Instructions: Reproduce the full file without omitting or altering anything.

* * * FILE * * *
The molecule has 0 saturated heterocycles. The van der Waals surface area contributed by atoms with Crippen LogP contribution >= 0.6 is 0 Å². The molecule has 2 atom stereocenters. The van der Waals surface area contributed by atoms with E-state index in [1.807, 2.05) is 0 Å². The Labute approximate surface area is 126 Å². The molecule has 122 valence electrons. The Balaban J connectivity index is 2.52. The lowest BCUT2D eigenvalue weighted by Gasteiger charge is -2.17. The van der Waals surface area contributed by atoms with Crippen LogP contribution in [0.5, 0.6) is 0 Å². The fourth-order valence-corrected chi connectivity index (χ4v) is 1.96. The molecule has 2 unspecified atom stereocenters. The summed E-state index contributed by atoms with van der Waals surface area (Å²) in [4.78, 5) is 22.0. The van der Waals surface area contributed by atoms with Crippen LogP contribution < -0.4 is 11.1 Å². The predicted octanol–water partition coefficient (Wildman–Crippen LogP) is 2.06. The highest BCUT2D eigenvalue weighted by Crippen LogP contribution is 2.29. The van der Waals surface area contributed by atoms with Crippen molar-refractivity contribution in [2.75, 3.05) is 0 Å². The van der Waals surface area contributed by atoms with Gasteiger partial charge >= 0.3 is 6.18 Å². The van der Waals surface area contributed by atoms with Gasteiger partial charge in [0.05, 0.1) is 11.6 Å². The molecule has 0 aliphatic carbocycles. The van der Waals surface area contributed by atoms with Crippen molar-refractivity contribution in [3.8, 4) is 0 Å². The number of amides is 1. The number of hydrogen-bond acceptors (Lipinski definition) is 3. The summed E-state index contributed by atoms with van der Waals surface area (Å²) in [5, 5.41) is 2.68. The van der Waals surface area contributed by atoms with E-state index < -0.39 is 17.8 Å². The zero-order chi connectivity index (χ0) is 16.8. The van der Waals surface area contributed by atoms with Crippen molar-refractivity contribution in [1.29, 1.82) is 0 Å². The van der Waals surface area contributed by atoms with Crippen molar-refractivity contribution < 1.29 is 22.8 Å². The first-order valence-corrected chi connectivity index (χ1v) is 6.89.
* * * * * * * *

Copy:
The molecule has 0 saturated heterocycles. The van der Waals surface area contributed by atoms with Crippen LogP contribution >= 0.6 is 0 Å². The molecule has 2 atom stereocenters. The van der Waals surface area contributed by atoms with E-state index in [1.807, 2.05) is 0 Å². The Labute approximate surface area is 126 Å². The molecule has 122 valence electrons. The Balaban J connectivity index is 2.52. The lowest BCUT2D eigenvalue weighted by Gasteiger charge is -2.17. The van der Waals surface area contributed by atoms with Crippen LogP contribution in [0.5, 0.6) is 0 Å². The fourth-order valence-corrected chi connectivity index (χ4v) is 1.96. The molecule has 2 unspecified atom stereocenters. The summed E-state index contributed by atoms with van der Waals surface area (Å²) in [4.78, 5) is 22.0. The van der Waals surface area contributed by atoms with Crippen LogP contribution < -0.4 is 11.1 Å². The predicted octanol–water partition coefficient (Wildman–Crippen LogP) is 2.06. The highest BCUT2D eigenvalue weighted by Crippen LogP contribution is 2.29. The van der Waals surface area contributed by atoms with Crippen molar-refractivity contribution in [2.75, 3.05) is 0 Å². The van der Waals surface area contributed by atoms with Gasteiger partial charge >= 0.3 is 6.18 Å². The van der Waals surface area contributed by atoms with Gasteiger partial charge in [0.05, 0.1) is 11.6 Å². The molecule has 0 aliphatic carbocycles. The van der Waals surface area contributed by atoms with Crippen molar-refractivity contribution in [3.8, 4) is 0 Å². The number of amides is 1. The number of hydrogen-bond acceptors (Lipinski definition) is 3. The summed E-state index contributed by atoms with van der Waals surface area (Å²) in [5, 5.41) is 2.68. The van der Waals surface area contributed by atoms with E-state index < -0.39 is 17.8 Å². The zero-order chi connectivity index (χ0) is 16.8. The van der Waals surface area contributed by atoms with Crippen molar-refractivity contribution in [1.29, 1.82) is 0 Å². The van der Waals surface area contributed by atoms with Crippen molar-refractivity contribution < 1.29 is 22.8 Å². The first-order valence-corrected chi connectivity index (χ1v) is 6.89.